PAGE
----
“Primum non nocere” – First, do no harm.
In our pursuit of helping:
- active money managers and investors create beta,
- management teams of industry leading companies better their competition,
- all investors of time, talent and money find ways to leave the world better than they found it.
We see our first duty as similar to the medical profession’s Hippocratic Oath, “First, do no harm.” Or translated into our profession’s primary requirement, “First, don’t invest in endeavors with no worth.”
We Offer an Intangible on an Intangible.
You cannot take a certificate for millions of shares of FedEx to its headquarters in Memphis and exchange that certificate for a FedEx airplane. A stock or bond represents a legal right to an amount of, or percentage of, cash in the future, but investors are buying an intangible. Our advice, our data on the industry and economy, or insights to historic patterns and future possibilities are also an intangible. It is an intangible on an intangible, so our first duty is to not suggest anything that, despite perceptions to the contrary, is worthless.
Sure, some money has value in the precious metal of which it is composed.
But, most units of ‘hard currency’ are only valuable if they are trusted as a worthy and reliable unit of exchange.
In all of these, even the pure gold one, except during periods of severe deflation, there is no income, no growth or appreciation in value. In order to receive that reward, you must take the risk of investing in the intangible.
The documents in our Wall of Shame:
A growth through acquisition story that reached $175 billion in market capitalization. Management inflated results by capitalizing expenses and calling them assets, overstating income by as much as $3 billion in 2001. When it collapsed, the CEO and CFO went to jail, its auditor Arthur Andersen was destroyed, and along with Enron, led to the passage of the Sarbanes-Oxley regulation.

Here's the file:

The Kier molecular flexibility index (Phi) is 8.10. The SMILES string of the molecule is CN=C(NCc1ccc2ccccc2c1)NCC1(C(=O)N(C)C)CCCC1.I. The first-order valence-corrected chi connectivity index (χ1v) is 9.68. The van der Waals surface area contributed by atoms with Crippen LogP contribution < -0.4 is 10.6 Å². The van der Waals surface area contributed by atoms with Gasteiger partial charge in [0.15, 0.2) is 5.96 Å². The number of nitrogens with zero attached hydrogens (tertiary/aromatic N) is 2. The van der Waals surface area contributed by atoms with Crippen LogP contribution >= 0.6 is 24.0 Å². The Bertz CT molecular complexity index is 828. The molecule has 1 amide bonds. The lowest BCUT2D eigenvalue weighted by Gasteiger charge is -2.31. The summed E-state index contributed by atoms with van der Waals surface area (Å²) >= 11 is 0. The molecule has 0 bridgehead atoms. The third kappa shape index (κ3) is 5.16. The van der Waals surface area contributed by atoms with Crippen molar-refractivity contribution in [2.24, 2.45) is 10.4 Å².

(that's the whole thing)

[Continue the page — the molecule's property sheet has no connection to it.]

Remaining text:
I’m proud to say that while at A.G. Edwards, I worked with the first analyst to downgrade Enron from a Buy to a Hold (yes, there was a point in time at which all of Wall Street had it rated Buy). A few months later, that same analyst then became the first analyst to downgrade Enron from Hold to Sell. The vociferous attack he received from Jeffery Skilling (the CFO who would eventually go to jail) and that analyst’s simple methodology of not considering income as real until it was converted into cash, inspired and guided me through every ‘Sell’ rating and management attack that followed for over 2 decades of my career.
A great airline! The first time I was in a plane, it was a TWA plane. The first time I flew to New York, Los Angeles, San Francisco, Miami, and London, it was in a TWA plane.
It transformed the industry from props to jets, led the expansion from narrow bodies to wide, and with IBM pioneered the computerization of airline reservations. With global reach and a brand name that was so well known it became a target. In 1988, a terrorist bomb killed hundreds of innocent people over Lockerbie Scotland, and within three years, one of the greatest airlines of all time was killed as well. Bonus points – look closely, the shares were held at Lehman Bros.
A bond from one of the first companies (a French firm) that tried and failed to dig the Panama Canal. A great idea that would eventually work, but far more complicated to complete than anyone could have imagined. Not that we needed another example, but great ideas aren’t necessarily great investments, and leading edge is often bleeding edge as well. At least they were able to clip a few of the coupons and get a little of their original investment back (in stark contrast to our last example).